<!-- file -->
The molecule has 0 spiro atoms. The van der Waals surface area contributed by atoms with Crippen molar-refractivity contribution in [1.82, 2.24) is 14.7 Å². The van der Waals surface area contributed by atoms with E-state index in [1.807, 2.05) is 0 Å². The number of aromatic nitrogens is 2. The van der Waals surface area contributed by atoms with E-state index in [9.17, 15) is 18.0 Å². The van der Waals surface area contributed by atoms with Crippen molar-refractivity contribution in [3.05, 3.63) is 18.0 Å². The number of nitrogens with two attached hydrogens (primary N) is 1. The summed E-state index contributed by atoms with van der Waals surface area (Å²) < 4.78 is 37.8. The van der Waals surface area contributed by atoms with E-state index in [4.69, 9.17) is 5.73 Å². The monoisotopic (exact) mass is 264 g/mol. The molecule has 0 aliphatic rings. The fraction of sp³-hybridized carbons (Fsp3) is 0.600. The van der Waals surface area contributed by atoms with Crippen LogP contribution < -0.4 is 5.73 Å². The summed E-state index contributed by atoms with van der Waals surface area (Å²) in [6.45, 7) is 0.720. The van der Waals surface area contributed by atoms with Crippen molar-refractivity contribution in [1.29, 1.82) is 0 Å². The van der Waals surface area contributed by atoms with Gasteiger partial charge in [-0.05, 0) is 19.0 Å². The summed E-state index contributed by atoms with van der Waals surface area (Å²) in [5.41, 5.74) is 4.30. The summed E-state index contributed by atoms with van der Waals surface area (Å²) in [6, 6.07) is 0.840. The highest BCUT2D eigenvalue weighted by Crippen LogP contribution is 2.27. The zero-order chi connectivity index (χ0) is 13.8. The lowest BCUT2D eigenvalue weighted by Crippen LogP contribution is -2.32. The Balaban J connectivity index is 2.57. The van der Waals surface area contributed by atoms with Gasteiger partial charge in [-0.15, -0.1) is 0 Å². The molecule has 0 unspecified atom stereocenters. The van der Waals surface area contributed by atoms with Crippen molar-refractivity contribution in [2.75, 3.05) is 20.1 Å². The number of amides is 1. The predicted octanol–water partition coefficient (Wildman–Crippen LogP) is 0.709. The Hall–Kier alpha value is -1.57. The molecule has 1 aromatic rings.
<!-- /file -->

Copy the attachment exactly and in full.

The molecule has 0 spiro atoms. The van der Waals surface area contributed by atoms with Crippen molar-refractivity contribution in [1.82, 2.24) is 14.7 Å². The van der Waals surface area contributed by atoms with E-state index in [1.807, 2.05) is 0 Å². The number of aromatic nitrogens is 2. The van der Waals surface area contributed by atoms with E-state index in [9.17, 15) is 18.0 Å². The van der Waals surface area contributed by atoms with Crippen molar-refractivity contribution in [3.05, 3.63) is 18.0 Å². The number of nitrogens with two attached hydrogens (primary N) is 1. The summed E-state index contributed by atoms with van der Waals surface area (Å²) < 4.78 is 37.8. The van der Waals surface area contributed by atoms with E-state index in [4.69, 9.17) is 5.73 Å². The monoisotopic (exact) mass is 264 g/mol. The molecule has 0 aliphatic rings. The fraction of sp³-hybridized carbons (Fsp3) is 0.600. The van der Waals surface area contributed by atoms with Crippen LogP contribution < -0.4 is 5.73 Å². The summed E-state index contributed by atoms with van der Waals surface area (Å²) in [6.45, 7) is 0.720. The van der Waals surface area contributed by atoms with Crippen molar-refractivity contribution in [1.29, 1.82) is 0 Å². The van der Waals surface area contributed by atoms with Gasteiger partial charge in [-0.05, 0) is 19.0 Å². The summed E-state index contributed by atoms with van der Waals surface area (Å²) in [5.41, 5.74) is 4.30. The summed E-state index contributed by atoms with van der Waals surface area (Å²) in [6, 6.07) is 0.840. The highest BCUT2D eigenvalue weighted by Crippen LogP contribution is 2.27. The zero-order chi connectivity index (χ0) is 13.8. The lowest BCUT2D eigenvalue weighted by Crippen LogP contribution is -2.32. The Balaban J connectivity index is 2.57. The van der Waals surface area contributed by atoms with Gasteiger partial charge in [-0.15, -0.1) is 0 Å². The molecule has 0 unspecified atom stereocenters. The van der Waals surface area contributed by atoms with Crippen molar-refractivity contribution in [2.75, 3.05) is 20.1 Å². The number of amides is 1. The predicted octanol–water partition coefficient (Wildman–Crippen LogP) is 0.709. The Hall–Kier alpha value is -1.57. The molecule has 1 aromatic rings.